A spherical or other valve having rounded seat engaging surfaces, such as the ball valve 18, is located in the chamber 14, this valve having clearance adjacent the side walls of the chamber and being movable in opposite directions to bring oppositely presented rounded surfaces into engagement with either of the valve seats 15 and 16 and thus close one or the other of the inspiration and expiration ports.
When the ball valve 18 closes the inspiration port 15, an exhalation channel is provided through the side wall port 17, through the expiration port 16 to atmosphere, as will be explained hereinafter. When the ball balve 18 closes the expiration port 16, an inspiration channel is provided through the inspiration port 15 and the side wall port 17.
The expiration port and valve seat 16 is provided at the free end of a cylindrical boss 19 projecting from the end wall 20 of the chamber 14, and a valve bias spring 21, positioned by the boss 19, reacts between the end wall 20 and the ball valve 18, urging the ball valve to the right.
In the embodiment of FIGS. 1 to 9 the valve bias spring not only urges the ball valve away from the expiration valve seat but also serves to seat the ball valve on the inspiration valve seat 15 except in certain conditions of gas flow, as will be explained. (It is here noted that the valve bias spring of the embodiment of FIGS. 10 to 13 urges the valve away from the expiration port but does not act to seat the valve on the inspiration valve seat, as will be more fully explained hereinafter. Certain parameters referred to in the discussion of FIGS. 1 to 9 are therefore applicable only to the embodiment of those figures and not to the embodiment of FIGS. 10 to 13.)
The valve mechanism 12 is provided with a chamber 22 for inspiration gases and with a connection 22a projecting toward the right as viewed in FIG. 1 and providing for attachment of the squeeze bag 11, so that air expelled from the bag by manually squeezing the bag will be delivered through the chamber 22 and through the inspiration port 15, this action resulting in displacement of the ball valve 18 to the left against the action of the spring 21.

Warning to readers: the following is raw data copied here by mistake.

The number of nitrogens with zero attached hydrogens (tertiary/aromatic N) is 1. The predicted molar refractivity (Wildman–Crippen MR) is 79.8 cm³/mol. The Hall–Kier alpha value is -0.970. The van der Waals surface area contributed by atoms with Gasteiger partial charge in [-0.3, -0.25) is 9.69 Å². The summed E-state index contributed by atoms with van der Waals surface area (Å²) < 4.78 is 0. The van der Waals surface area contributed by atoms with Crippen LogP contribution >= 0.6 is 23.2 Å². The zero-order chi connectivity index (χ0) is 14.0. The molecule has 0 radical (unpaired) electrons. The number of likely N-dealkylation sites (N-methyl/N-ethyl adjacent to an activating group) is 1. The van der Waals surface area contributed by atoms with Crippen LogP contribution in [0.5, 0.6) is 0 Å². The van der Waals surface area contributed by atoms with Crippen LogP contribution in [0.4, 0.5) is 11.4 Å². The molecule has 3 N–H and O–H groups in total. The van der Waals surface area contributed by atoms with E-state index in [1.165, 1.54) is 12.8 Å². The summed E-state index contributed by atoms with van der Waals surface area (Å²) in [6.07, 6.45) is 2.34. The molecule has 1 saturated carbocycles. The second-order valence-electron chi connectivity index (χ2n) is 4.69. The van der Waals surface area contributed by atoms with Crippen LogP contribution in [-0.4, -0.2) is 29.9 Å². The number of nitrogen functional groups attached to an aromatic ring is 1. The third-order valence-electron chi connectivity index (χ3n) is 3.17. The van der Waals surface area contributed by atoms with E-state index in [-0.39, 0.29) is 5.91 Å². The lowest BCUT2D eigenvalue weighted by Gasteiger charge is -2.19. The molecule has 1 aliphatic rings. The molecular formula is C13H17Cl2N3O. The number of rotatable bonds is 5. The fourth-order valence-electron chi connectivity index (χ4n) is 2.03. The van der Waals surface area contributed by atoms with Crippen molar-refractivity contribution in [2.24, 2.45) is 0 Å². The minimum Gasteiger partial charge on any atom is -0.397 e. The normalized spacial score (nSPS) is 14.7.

The valve mechanism 12 has another chamber 23 projecting upwardly transversely of chamber 22, the chamber 23 being defined by the cylindrical wall 24 and housing a ball valve 25. This chamber 23 also receives the annular member 26, the central passage 26a of which forms the inlet passage for air or oxygen (or a mixture), a sealing ring, for instance an O-ring 27 being provided in position to cooperate with the ball valve 25, so that this valve may close off the passage 26a. An arcuate plate or element 28 (FIGS. 1 and 4) is positioned above the annular member 26, so as to leave an arcuate flow aperture indicated at 29 above the annular member 26, and a flanged cap or closure 30 having an arcuate aperture 31, overlies the element 28 and is rotative about the axis of the chamber 23 and passage 26a. The cap 30 is provided with a nipple 32 and having a central aperture 32a with which the oxygen supply tube 13 is associated. By rotating the cap 30 clockwise the aperture 31 may be brought more or less into registry with the aperture 29 thereby regulating the amount of air introduced through the passage 26a into the chamber 23. This rotative motion of the cap 30 may also be used to bring the oxygen supply connection 32 into registry with the aperture 29 as shown in dotted lines in FIG. 4. Indeed by rotating the cap to different positions adjustment may be made to provide for admission of 100% oxygen or 100% air or any desired percentage intermixture.